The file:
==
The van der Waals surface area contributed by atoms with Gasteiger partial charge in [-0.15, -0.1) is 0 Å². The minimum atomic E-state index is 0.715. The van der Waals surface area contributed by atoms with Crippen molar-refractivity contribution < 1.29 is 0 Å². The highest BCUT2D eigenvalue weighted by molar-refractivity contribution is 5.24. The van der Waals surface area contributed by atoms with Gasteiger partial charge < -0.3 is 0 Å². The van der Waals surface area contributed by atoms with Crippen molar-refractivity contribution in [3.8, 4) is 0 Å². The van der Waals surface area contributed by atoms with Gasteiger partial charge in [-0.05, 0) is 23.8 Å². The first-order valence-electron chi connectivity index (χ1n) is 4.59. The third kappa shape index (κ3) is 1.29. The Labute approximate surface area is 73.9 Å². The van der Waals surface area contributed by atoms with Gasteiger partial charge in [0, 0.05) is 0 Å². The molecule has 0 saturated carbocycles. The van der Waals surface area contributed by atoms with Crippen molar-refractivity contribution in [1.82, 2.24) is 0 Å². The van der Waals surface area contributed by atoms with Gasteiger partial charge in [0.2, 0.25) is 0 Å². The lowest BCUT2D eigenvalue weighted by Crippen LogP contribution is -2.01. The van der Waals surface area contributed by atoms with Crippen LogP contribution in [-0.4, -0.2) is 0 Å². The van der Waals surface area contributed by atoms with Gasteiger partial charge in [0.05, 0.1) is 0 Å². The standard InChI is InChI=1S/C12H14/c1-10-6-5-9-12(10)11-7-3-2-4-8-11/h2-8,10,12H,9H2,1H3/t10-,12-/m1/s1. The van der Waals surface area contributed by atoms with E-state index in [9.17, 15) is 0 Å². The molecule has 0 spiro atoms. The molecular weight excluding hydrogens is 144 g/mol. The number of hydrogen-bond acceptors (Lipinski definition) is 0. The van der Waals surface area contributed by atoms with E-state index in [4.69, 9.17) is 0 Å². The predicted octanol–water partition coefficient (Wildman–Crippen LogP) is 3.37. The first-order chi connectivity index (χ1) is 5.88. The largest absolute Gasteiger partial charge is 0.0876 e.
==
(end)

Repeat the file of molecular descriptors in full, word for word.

The van der Waals surface area contributed by atoms with Gasteiger partial charge in [-0.15, -0.1) is 0 Å². The minimum atomic E-state index is 0.715. The van der Waals surface area contributed by atoms with Crippen molar-refractivity contribution < 1.29 is 0 Å². The highest BCUT2D eigenvalue weighted by molar-refractivity contribution is 5.24. The van der Waals surface area contributed by atoms with Gasteiger partial charge < -0.3 is 0 Å². The van der Waals surface area contributed by atoms with Crippen molar-refractivity contribution in [3.8, 4) is 0 Å². The van der Waals surface area contributed by atoms with Gasteiger partial charge in [-0.05, 0) is 23.8 Å². The first-order valence-electron chi connectivity index (χ1n) is 4.59. The third kappa shape index (κ3) is 1.29. The Labute approximate surface area is 73.9 Å². The van der Waals surface area contributed by atoms with Gasteiger partial charge in [0, 0.05) is 0 Å². The molecule has 0 saturated carbocycles. The van der Waals surface area contributed by atoms with Crippen molar-refractivity contribution in [1.82, 2.24) is 0 Å². The van der Waals surface area contributed by atoms with Gasteiger partial charge in [0.2, 0.25) is 0 Å². The lowest BCUT2D eigenvalue weighted by Crippen LogP contribution is -2.01. The van der Waals surface area contributed by atoms with Crippen LogP contribution in [-0.4, -0.2) is 0 Å². The van der Waals surface area contributed by atoms with Gasteiger partial charge in [0.05, 0.1) is 0 Å². The standard InChI is InChI=1S/C12H14/c1-10-6-5-9-12(10)11-7-3-2-4-8-11/h2-8,10,12H,9H2,1H3/t10-,12-/m1/s1. The van der Waals surface area contributed by atoms with E-state index in [9.17, 15) is 0 Å². The molecule has 0 spiro atoms. The molecular weight excluding hydrogens is 144 g/mol. The number of hydrogen-bond acceptors (Lipinski definition) is 0. The van der Waals surface area contributed by atoms with E-state index in [4.69, 9.17) is 0 Å². The predicted octanol–water partition coefficient (Wildman–Crippen LogP) is 3.37. The first-order chi connectivity index (χ1) is 5.88. The largest absolute Gasteiger partial charge is 0.0876 e.